In the case of identified GPS threats, the system disseminates alerts and reports to subscribed JLOC users through the SIPRNet (Secure Internet Protocol Router Network), a system of interconnected computer networks used by the U.S. departments of defense and state to transmit classified information. The core element is the JLOC master station, operated by the U.S. National Geospatial-Intelligence Agency (NGA), which collects information on interference events through dedicated sensors incorporating GPS receivers. These sensors generate reports when they detect signal degradation as measured by carrier- to-noise ratio (C/N0) readings.
For the actual localization of the interference source, angle-of-arrival (AOA) information is collected from receivers capable of digital beam-forming, while time-difference-of-arrival (TDOA) measurements are computed with snapshots of data from multiple locations (further details in the article by A. Brown et alia in Additional Resources).
Further studies have been done to integrate mobile devices, such as cell phones, into the network of sensors. Also airborne sensors that can be carried on small unmanned aerial vehicles (UAVs) are envisaged for possible use in future jammer location systems.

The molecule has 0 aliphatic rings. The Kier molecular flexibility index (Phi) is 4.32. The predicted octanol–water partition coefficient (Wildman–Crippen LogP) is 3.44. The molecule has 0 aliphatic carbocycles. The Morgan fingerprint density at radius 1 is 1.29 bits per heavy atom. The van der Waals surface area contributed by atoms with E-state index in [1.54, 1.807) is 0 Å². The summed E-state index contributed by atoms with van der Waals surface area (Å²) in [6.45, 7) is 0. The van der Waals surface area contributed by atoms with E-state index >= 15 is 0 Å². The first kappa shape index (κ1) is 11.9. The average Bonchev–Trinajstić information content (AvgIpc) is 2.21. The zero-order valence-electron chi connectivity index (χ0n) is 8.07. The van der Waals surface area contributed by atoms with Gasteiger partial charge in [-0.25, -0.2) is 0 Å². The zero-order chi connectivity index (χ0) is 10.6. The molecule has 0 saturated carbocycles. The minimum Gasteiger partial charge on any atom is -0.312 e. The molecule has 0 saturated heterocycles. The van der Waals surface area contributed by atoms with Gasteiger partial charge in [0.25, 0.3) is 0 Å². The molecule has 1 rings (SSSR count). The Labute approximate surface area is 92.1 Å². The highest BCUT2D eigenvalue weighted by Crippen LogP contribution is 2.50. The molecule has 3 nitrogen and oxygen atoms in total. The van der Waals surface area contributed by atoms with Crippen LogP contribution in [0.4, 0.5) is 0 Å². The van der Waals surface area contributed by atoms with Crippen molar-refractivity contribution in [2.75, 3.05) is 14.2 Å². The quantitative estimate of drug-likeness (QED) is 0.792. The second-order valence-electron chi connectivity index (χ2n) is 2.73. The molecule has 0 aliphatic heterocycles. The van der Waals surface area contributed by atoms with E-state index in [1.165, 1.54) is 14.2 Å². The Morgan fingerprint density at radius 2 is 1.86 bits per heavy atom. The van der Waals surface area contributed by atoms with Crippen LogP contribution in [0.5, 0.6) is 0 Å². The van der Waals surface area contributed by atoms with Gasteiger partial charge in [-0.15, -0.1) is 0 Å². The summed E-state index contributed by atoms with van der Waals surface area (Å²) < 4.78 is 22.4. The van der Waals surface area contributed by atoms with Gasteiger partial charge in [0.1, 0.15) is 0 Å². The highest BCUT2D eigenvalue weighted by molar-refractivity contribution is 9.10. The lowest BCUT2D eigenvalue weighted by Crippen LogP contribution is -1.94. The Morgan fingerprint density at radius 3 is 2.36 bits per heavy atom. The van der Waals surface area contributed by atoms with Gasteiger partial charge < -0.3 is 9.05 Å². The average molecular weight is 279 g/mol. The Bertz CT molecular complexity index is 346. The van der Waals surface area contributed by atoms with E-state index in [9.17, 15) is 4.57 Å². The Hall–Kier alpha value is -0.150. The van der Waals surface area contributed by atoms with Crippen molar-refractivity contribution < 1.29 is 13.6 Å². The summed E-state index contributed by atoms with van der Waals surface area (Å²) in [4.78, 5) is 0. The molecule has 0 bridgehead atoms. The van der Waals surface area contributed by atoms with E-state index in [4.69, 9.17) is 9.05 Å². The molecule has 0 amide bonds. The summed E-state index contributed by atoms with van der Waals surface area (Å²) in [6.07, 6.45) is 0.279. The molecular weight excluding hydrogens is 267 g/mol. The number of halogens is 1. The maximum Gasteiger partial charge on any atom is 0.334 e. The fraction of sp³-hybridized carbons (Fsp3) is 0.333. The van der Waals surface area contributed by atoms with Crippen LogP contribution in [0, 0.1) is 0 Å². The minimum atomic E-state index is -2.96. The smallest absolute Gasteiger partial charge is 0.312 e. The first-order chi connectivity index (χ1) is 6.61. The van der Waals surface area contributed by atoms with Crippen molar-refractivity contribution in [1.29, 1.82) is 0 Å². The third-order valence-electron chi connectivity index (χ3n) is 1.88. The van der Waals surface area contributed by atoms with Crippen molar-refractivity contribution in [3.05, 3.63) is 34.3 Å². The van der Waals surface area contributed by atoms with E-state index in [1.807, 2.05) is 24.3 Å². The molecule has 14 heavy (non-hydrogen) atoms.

Interference monitoring and localization systems have been developed to protect safety critical aviation services as required by the International Civil Aviation Organization (ICAO) for GPS-based approach procedures.
In this application, location of interference sources is commonly based on direction-finding sensors. For example, in the United States the localization of interference is performed by the combined use of airborne (AIMDS), transportable (TIMDS), portable (PIMDS), handheld (HIMDS), and fixed (FIMDS) interference monitoring and detection systems. In Europe, similar systems are operated, such as the so-called GIMOS (GNSS Interference Monitoring System) in Germany.